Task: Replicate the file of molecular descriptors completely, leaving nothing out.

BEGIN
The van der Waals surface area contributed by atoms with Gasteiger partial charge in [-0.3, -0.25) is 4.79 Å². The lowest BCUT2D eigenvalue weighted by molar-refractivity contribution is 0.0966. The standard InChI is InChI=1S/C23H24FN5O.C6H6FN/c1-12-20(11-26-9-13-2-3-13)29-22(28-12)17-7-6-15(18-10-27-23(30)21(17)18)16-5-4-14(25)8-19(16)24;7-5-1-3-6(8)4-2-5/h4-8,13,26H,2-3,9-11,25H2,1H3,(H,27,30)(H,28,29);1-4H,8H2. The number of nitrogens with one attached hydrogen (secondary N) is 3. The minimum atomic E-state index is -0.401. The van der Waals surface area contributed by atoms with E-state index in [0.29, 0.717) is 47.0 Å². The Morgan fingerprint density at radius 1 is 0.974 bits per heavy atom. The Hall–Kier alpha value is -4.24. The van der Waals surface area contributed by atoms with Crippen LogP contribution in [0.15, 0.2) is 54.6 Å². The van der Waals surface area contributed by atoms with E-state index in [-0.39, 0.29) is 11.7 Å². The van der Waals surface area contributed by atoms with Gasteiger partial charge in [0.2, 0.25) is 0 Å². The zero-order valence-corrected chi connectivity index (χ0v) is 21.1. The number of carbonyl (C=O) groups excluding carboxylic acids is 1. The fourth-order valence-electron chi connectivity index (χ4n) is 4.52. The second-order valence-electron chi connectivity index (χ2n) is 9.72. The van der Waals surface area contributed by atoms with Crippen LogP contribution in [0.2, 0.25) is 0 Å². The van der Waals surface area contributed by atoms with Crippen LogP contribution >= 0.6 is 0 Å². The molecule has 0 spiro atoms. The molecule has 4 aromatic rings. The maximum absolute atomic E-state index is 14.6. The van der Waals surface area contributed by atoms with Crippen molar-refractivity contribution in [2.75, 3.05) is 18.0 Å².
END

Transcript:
The van der Waals surface area contributed by atoms with Gasteiger partial charge in [-0.3, -0.25) is 4.79 Å². The lowest BCUT2D eigenvalue weighted by molar-refractivity contribution is 0.0966. The standard InChI is InChI=1S/C23H24FN5O.C6H6FN/c1-12-20(11-26-9-13-2-3-13)29-22(28-12)17-7-6-15(18-10-27-23(30)21(17)18)16-5-4-14(25)8-19(16)24;7-5-1-3-6(8)4-2-5/h4-8,13,26H,2-3,9-11,25H2,1H3,(H,27,30)(H,28,29);1-4H,8H2. The number of nitrogens with one attached hydrogen (secondary N) is 3. The minimum atomic E-state index is -0.401. The van der Waals surface area contributed by atoms with E-state index in [0.29, 0.717) is 47.0 Å². The Morgan fingerprint density at radius 1 is 0.974 bits per heavy atom. The Hall–Kier alpha value is -4.24. The van der Waals surface area contributed by atoms with Crippen LogP contribution in [0.15, 0.2) is 54.6 Å². The van der Waals surface area contributed by atoms with E-state index in [-0.39, 0.29) is 11.7 Å². The van der Waals surface area contributed by atoms with Gasteiger partial charge in [0.2, 0.25) is 0 Å². The zero-order valence-corrected chi connectivity index (χ0v) is 21.1. The number of carbonyl (C=O) groups excluding carboxylic acids is 1. The fourth-order valence-electron chi connectivity index (χ4n) is 4.52. The second-order valence-electron chi connectivity index (χ2n) is 9.72. The van der Waals surface area contributed by atoms with Crippen LogP contribution in [0.2, 0.25) is 0 Å². The van der Waals surface area contributed by atoms with Crippen LogP contribution >= 0.6 is 0 Å². The molecule has 0 spiro atoms. The molecule has 4 aromatic rings. The maximum absolute atomic E-state index is 14.6. The van der Waals surface area contributed by atoms with Crippen molar-refractivity contribution in [2.75, 3.05) is 18.0 Å².